my new username's picture

... was both charming and heartbreaking.

The emotion and the dedication to craft (not Craft ...) certainly came through.

@ about 9:50 into it, " ... and we're not cutting from 24/96 files ..."

Yeah, that. Oh well.

AnalogJ's picture

And then there's the AAA 45rpm done by SH/KG for AP a number of years ago. Believe it or not, I bought that and have yet to open and play it. One thing after another, I suppose, has gotten in the way. In any event, I'm beginning to resent the over-boxing of records nowadays, adding a lot of unnecessary costs.

Rudy's picture

The boxes and all that are nice, but seriously, I don't want to keep these things stored in with my other LPs. The boxes often don't fit, and I'm not in a position to be setting aside even more space in my limited listening area to keep them out. At least some boxes offer the LPs in individual jackets, but for something like the MoFi "Kind Of Blue," there are no jackets in the box, so I'm stuck having this box eating up valuable space. Give me a sturdy gatefold for something like that instead. Make the packaging nice, but put most of the money into the mastering, cutting and pressing, please...

xtcfan80's picture

I have an old MFSL issue of this classic LP from many years ago and it sounds fantastic....Here's hoping this new LP sounds great that Chad K. will be paid back for his dedication someday to release an Analog Prod. version on Vinyl with out label suits mucking up the works.....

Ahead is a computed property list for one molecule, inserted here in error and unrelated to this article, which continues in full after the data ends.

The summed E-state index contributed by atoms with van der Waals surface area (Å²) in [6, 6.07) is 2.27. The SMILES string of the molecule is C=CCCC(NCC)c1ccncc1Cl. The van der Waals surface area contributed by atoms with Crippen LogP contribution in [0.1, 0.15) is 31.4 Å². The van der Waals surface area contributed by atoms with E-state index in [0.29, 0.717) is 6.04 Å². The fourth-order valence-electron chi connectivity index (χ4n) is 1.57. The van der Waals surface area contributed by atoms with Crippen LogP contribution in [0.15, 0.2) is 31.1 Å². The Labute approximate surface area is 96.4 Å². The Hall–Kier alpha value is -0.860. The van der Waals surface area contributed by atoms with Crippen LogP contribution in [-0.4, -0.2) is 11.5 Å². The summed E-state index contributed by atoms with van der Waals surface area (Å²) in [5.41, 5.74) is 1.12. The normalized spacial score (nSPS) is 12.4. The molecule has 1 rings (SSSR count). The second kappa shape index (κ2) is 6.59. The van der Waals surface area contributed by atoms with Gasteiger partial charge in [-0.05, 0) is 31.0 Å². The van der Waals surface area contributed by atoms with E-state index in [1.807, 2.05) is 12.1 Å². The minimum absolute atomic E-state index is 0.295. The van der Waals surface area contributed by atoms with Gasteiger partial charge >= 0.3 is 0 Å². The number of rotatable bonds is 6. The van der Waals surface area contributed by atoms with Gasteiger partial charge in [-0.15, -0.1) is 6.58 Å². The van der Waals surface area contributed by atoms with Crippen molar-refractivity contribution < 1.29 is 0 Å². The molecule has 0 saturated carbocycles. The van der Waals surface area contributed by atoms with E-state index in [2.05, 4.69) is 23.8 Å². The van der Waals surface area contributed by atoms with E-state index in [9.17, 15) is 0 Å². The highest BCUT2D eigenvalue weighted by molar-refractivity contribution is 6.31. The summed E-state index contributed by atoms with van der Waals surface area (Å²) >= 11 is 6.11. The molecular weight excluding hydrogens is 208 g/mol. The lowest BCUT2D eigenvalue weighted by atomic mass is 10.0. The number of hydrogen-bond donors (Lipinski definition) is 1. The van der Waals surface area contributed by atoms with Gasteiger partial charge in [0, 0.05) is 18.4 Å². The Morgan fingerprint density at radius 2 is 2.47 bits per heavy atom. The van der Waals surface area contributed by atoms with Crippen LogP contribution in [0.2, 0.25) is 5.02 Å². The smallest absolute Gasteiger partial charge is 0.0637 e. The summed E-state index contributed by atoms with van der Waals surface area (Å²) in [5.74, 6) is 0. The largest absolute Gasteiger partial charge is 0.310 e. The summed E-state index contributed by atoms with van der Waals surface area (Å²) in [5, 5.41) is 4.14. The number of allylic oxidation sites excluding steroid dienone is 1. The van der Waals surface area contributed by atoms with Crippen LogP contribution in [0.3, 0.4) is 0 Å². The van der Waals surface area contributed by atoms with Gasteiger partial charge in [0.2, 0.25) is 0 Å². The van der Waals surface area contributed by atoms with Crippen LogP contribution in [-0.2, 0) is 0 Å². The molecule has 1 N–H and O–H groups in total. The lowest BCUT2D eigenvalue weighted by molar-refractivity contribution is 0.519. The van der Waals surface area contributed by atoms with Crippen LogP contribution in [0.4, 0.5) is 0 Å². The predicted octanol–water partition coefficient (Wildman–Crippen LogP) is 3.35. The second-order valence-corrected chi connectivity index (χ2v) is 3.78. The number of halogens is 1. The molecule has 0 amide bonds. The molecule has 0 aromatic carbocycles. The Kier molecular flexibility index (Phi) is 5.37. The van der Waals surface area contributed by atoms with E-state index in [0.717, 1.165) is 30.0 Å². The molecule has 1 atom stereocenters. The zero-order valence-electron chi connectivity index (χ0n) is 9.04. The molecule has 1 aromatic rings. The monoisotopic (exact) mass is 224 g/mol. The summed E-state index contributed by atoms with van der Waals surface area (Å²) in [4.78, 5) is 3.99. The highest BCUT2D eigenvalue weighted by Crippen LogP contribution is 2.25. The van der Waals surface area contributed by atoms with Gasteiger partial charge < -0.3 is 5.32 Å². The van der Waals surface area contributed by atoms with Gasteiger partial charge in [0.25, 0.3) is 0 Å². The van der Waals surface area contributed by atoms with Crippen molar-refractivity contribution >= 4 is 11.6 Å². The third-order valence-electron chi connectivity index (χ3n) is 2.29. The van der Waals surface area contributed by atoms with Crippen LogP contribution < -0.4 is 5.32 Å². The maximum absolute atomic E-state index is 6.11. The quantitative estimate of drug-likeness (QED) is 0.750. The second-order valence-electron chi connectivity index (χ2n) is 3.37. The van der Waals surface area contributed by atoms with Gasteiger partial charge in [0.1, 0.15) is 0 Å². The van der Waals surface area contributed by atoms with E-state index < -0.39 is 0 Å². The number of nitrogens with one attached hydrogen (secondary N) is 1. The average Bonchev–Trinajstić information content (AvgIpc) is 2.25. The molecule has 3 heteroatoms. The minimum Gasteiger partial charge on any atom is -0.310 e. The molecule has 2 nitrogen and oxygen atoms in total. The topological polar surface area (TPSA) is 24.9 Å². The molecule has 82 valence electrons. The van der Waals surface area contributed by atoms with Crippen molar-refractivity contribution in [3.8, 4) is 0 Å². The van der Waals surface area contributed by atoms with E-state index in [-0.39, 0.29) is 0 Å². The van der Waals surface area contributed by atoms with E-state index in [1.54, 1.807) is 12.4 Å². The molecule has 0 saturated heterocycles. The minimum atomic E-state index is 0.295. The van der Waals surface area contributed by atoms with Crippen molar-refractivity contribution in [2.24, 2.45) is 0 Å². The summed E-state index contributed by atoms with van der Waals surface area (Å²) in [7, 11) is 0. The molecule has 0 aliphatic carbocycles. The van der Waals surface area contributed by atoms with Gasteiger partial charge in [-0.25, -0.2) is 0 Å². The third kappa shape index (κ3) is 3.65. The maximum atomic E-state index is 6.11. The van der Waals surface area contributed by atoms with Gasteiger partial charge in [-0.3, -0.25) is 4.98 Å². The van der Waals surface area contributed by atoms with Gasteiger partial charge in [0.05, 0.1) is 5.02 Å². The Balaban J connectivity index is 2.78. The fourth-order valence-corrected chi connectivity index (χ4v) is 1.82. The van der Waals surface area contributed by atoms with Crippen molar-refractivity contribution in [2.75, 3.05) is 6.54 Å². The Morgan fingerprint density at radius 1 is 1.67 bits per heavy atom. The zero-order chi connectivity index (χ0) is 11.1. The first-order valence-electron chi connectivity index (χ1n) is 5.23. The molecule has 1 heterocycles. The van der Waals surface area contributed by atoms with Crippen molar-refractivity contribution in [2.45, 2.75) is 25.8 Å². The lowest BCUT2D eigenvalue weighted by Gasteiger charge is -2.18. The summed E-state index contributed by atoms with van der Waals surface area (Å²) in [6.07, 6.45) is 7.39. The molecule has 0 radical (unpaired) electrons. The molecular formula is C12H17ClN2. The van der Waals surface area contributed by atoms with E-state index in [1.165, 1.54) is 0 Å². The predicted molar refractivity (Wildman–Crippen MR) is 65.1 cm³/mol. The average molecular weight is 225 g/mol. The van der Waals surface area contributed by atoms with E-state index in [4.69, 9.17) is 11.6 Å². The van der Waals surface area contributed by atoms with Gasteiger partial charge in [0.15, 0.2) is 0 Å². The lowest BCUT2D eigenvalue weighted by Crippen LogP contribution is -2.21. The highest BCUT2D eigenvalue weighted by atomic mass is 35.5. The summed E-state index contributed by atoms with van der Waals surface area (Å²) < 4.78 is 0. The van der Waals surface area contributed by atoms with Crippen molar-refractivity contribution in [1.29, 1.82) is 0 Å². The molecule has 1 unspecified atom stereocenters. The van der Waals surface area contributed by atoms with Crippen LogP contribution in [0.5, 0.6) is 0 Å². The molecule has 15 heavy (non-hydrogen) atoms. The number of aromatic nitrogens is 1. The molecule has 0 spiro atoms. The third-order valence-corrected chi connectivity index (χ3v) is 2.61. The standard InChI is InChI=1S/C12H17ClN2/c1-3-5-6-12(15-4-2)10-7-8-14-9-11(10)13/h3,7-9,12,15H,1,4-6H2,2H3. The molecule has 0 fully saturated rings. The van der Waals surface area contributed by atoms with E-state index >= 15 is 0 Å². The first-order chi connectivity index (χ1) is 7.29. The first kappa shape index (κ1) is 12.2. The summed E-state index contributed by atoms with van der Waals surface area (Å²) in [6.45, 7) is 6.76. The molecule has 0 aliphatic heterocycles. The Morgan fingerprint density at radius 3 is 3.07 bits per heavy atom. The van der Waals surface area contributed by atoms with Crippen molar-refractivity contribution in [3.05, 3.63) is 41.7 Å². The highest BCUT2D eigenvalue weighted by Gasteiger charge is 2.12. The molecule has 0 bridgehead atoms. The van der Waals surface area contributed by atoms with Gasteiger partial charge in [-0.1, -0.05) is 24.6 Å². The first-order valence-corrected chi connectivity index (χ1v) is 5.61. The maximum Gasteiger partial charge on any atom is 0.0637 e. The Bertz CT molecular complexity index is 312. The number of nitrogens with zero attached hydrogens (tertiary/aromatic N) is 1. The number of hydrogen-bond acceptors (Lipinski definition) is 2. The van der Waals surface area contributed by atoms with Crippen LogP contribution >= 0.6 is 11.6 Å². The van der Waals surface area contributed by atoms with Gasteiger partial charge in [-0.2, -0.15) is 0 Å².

Brian Hartsell's picture

On LP I am pretty sure MFSL never released this particular title on LP. Chad did twice in the past, the 33 mastered by Doug Sax and the 45 Hoffman/Gray version. Their was an OJC and a couple of japanese versions that I am aware of.



Michael Fremer's picture
He knows this stuff. i agree of course. MFSL never released WOW!
WesHeadley's picture

If this is THE Concord Music Group, that have been swallowing up small labels and releasing (on their imprimatur) many new vinyl editions then I'm wary. Their product quality has generally sucked for years now. When I see their name on a release I get the same feeling in my gut as I do when I see a release by Plain Recordings-- I expect terrible quality and I am almost never disappointed.

jokerman's picture

No matter how many times I see that album cover, it always looks like he's scratching his butt at first glance. Lol, sorry.

DietChapstick's picture

Concord is a sinking ship as far as quality goes. The canary in the coal mine was when they started pressing a bunch of records at United and Rainbo, then started repressing CDs as CD-Rs. Great way to alienate customers and sink the company. Too bad as they have so many great titles in their catalog.

Also too bad the clueless management couldn't figure out a way to work with Grundman's AAA cuts, especially since the work was already done. Now, Horn has done some fine work in the past but for the kind of coin CMG is charging here, it really needs to be an AAA cut. Not sure what the market is for this reissue, but I definitely won't be buying it.